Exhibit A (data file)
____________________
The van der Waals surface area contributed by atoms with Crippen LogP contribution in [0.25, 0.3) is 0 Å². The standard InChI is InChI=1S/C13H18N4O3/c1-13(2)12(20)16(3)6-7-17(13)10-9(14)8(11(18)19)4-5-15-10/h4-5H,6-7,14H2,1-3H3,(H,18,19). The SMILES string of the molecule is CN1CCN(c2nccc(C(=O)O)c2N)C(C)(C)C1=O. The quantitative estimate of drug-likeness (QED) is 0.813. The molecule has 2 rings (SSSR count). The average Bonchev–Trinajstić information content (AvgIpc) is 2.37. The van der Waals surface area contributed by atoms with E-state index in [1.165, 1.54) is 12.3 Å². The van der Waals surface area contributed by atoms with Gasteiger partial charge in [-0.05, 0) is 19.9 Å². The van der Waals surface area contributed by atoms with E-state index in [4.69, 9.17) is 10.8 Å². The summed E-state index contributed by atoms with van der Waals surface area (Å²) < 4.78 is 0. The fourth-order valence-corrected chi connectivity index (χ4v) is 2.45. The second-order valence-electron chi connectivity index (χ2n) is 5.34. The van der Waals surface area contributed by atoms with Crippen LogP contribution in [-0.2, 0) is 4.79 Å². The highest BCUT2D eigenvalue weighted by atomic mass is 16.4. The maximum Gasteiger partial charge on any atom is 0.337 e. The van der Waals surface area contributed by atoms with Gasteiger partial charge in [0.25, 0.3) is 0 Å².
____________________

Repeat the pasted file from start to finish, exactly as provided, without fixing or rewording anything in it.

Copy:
The van der Waals surface area contributed by atoms with Crippen LogP contribution in [0.25, 0.3) is 0 Å². The standard InChI is InChI=1S/C13H18N4O3/c1-13(2)12(20)16(3)6-7-17(13)10-9(14)8(11(18)19)4-5-15-10/h4-5H,6-7,14H2,1-3H3,(H,18,19). The SMILES string of the molecule is CN1CCN(c2nccc(C(=O)O)c2N)C(C)(C)C1=O. The quantitative estimate of drug-likeness (QED) is 0.813. The molecule has 2 rings (SSSR count). The average Bonchev–Trinajstić information content (AvgIpc) is 2.37. The van der Waals surface area contributed by atoms with E-state index in [1.165, 1.54) is 12.3 Å². The van der Waals surface area contributed by atoms with Gasteiger partial charge in [-0.05, 0) is 19.9 Å². The van der Waals surface area contributed by atoms with E-state index in [4.69, 9.17) is 10.8 Å². The summed E-state index contributed by atoms with van der Waals surface area (Å²) < 4.78 is 0. The fourth-order valence-corrected chi connectivity index (χ4v) is 2.45. The second-order valence-electron chi connectivity index (χ2n) is 5.34. The van der Waals surface area contributed by atoms with Crippen LogP contribution in [-0.2, 0) is 4.79 Å². The highest BCUT2D eigenvalue weighted by atomic mass is 16.4. The maximum Gasteiger partial charge on any atom is 0.337 e. The van der Waals surface area contributed by atoms with Gasteiger partial charge in [0.25, 0.3) is 0 Å².